From Robert Smith
Washington Aug. 7. 1801.
The chief Clerk of the department of State having this morning shewn to me a Letter from mr Thorton requesting the Executive to order the departure of the English Ship that has been brought into the port of Boston by certain French Citizens, I consider it proper to communicate to you my Opinion thereon. My numerous and pressing engagements will not allow me to go into an extensive discussion of the question.
Before the making of the Treaty with Great Brittain Citizens of France having made a prize, had a right to demand and we were obliged to give Shelter and refuge to them in our ports. This right they had under an existing Treaty, and it was known to the Brittish Government at the time of the making of their Treaty with us. The exception in the Brittish treaty stipulating that “nothing therein contained shall operate contrary to former and existing Treaties” must necessarily have reference to this privilege enjoyed by the French under a former Treaty then existing and it is the same in effect as if this privilege of the French had been expressly specified in the exception. After the Brittish treaty was concluded the French, as before, continued to enjoy this privilege. They enjoyed it as a Right. We were under an Obligation to allow it. And the Brittish had no ground of complaint against us for allowing it.
No change has been made in this State of things but by the Act of Congress which declared that the Treaty with France should not thenceforth be Obligatory on the Government or the Citizens of the United States. Under this Act France lost certain rights and the United States were relieved from certain Obligations. But it left all other Nations precisely where they had previously been. It did not give to Great Brittain any additional rights. It did not lay us under any additional obligations to her. Whence then does the Brittish Government deduce the right to exhibit this claim or our Obligation to allow it? Will it be urged that under the words “former and existing treaties” such a contingent right did accrue as soon as the French Treaty ceased to exist? Such a construction is not warranted by the prevailing rules of interpretation. On the Contrary, those rules declare that if such had been the intention or view of the Brittish Goverment, they ought to have provided for so important a contingent benefit by precise language, and especially as the idea could have been conveyed without the possibility of a doubt by the introduction of a few words of explanation. Not having disclosed such an intention, they cannot now insist upon so forced a construction.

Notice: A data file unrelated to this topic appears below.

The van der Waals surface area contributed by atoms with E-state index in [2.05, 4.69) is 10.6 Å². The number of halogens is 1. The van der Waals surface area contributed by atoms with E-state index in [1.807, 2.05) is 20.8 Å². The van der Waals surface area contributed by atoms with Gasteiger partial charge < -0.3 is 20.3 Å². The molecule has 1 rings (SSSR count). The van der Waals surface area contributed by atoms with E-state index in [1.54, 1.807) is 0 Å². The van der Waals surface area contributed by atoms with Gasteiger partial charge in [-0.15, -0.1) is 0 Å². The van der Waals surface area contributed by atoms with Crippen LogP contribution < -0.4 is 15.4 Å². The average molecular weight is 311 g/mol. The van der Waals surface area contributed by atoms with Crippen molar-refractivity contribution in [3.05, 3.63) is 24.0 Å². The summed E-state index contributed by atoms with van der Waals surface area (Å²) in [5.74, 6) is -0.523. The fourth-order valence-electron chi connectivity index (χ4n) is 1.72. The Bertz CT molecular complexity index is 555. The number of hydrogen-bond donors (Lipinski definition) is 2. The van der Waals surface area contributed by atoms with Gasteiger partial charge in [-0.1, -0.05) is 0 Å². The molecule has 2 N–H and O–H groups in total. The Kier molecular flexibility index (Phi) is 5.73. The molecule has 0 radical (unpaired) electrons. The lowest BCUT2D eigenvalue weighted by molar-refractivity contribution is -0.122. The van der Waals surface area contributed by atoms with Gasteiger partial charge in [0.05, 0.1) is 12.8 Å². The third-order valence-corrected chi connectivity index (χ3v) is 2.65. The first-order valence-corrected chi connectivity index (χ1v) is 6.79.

There is an essential difference between the allowing French Citizens to do what may and what may not be done consistently with our Neutral Character. The Act complained of in this instance can be justified on our part upon principles of Neutrality and therefore may be allowed. But if it were forbidden by the Laws of Neutrality, although it had been allowed by our late Treaty with France we could not give it our sanction.
You will be pleased to consider these as mere hints that have suggested themselves upon the first view of the subject. I have not time to examine or digest them so as to satisfy myself. Accept assurances of my great respect and high consideration
RC (DLC); at foot of text: “The President”; endorsed by TJ as received from the Navy Department on 13 Aug. concerning “French prizes” and so recorded in SJL.
Shewn to me a letter: Jacob Wagner apparently showed Smith a letter to Madison of 1 Aug. from British chargé Edward Thornton. It followed up on a communication of 23 July, in which Thornton, who was in Philadelphia, said that he had learned from the newspapers that an English vessel from the West Indies had entered “one of the Eastern ports” after being seized by the French prisoners it was carrying. Saying that the ship was in effect a French prize, Thornton on the 23d asked the U.S. government “to order the immediate departure of the vessel from the port in which she has taken refuge.” Wagner forwarded that letter to Madison on 3 Aug., and Madison passed it along to TJ at Monticello (see TJ to Madison, 13 Aug.). In his letter of 1 Aug., which Wagner forwarded to Madison on the 10th, Thornton repeated his request that the ship be sent away, and he enclosed copies of documents he had received about the affair. The vessel was the snow Windsor, which had been carrying French, Swedish, and Danish prisoners of war. They had taken the ship to Boston after gaining control of it during a storm at sea (Madison, Papers, Sec. of State Ser. description begins J. C. A. Stagg, ed., The Papers of James Madison, Secretary of State Series, Charlottesville, 1986–, 8 vols. description ends , 1:270, 463; 2:5, 12–13, 30–1).
In his opinion on the Betsy Cathcart case printed at 3 July above, Levi Lincoln also discussed Article 17 of the 1778 Treaty of Amity and Commerce, which enabled French warships and privateers to find shelter and refuge for their prizes in American ports, and Article 25 of the Jay Treaty, which granted a similar privilege to Great Britain but was not to operate contrary to existing treaties with other nations.
The act of congress that “freed and exonerated” the United States from its treaties with France was approved 7 July 1798 (U.S. Statutes at Large description begins Richard Peters, ed., The Public Statutes at Large of the United States … 1789 to March 3, 1845, Boston, 1855–56, 8 vols. description ends , 1:578).